Several years ago, I lost a lot of weight over a long period of time. Once I had lost about 25 pounds, I began to feel secure in mentioning it to friends. The replies surprised me. “I just finished a diet and I lost 40 pounds.” Or, “I’ve lost 30 pounds, but in a lot shorter time.” Sometimes, an extremely kind person would start with, “Good for you. . . ” and then continue on to explain their own victory, always making sure to mention that their weight loss was more or faster than mine.
When my brother died, I was astonished that the pattern of sympathy was also tinged with competition: “When my mother died, I went right back to work to keep myself from crying.” Or, “When my sister died, I started a Go Fund Me account in her memory, that kept me really busy.” Or, worst of all, “I know just how you feel—my dog died last week and I could not cope.” Each of those statement focuses the conversation away from the person who is suffering and back onto you. I know, I know, it’s hard to figure out what to say to someone in grief.
The competitive answer has crept onto Facebook and Instagram as well. Post a photo, and someone will post their photo of something similar they took and focus on their reaction. Post an idea in your timeline, and someone will find a typo and mention it in their comment, diminishing what you wanted to express. Or explain how their reaction was different and, somehow, more valid. Or a vaguely similar idea, adding they had it a long time ago.
This one-upmanship has become normalized. But it is not comforting, not empathetic, and oddly competitive in an area where there are no prizes for emotional depth. Grief, joy, and satisfaction should not be competitive topics. What is called for is acknowledgment, a flexible and useful skill that can be developed with some practice.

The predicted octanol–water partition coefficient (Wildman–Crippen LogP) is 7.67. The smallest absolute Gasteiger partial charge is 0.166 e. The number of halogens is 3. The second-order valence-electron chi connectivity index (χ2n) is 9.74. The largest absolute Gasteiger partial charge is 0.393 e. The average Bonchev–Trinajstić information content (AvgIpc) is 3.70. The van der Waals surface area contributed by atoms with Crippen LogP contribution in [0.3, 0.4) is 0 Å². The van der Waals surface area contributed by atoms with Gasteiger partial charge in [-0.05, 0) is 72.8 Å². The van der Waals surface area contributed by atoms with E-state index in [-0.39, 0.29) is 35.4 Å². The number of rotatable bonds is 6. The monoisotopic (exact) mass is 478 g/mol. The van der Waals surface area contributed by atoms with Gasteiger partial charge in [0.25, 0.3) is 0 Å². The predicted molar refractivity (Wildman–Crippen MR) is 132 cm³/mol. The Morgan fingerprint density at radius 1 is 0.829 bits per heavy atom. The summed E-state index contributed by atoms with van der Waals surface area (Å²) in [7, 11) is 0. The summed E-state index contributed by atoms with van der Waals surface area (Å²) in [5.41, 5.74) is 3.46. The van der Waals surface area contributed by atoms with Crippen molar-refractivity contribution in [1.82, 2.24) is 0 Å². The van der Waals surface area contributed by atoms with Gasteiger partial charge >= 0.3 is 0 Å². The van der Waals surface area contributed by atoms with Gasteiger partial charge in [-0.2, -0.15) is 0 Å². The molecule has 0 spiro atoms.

Acknowledgment has not a shred of competition. It is a simple, compassionate statement that shows you are listening to a friend. It mirrors an emotion the person you are speaking to is experiencing.
Example: Your friend says, “I just lost 25 pounds. Took me forever.” You reply, “You must feel really happy to have stuck with your plan.”
Example: Your friend says, “My brother died last week and it’s so hard for me to concentrate.” You reply, “You sound really sad. It must be hard to lose a brother.”
The benefit of acknowledgment is that it is easy to understand and keeps the focus on the speaker. Acknowledgment is not a tactic to bring the conversation over to you and your needs. Instead, by focusing on your friend, you show you care. Caring always works. Caring wins hearts, not prizes. Caring is powerful because it shows you are listening. And we all need to be heard.
—Quinn McDonald is a writer who teaches writing. She is also a creativity coach.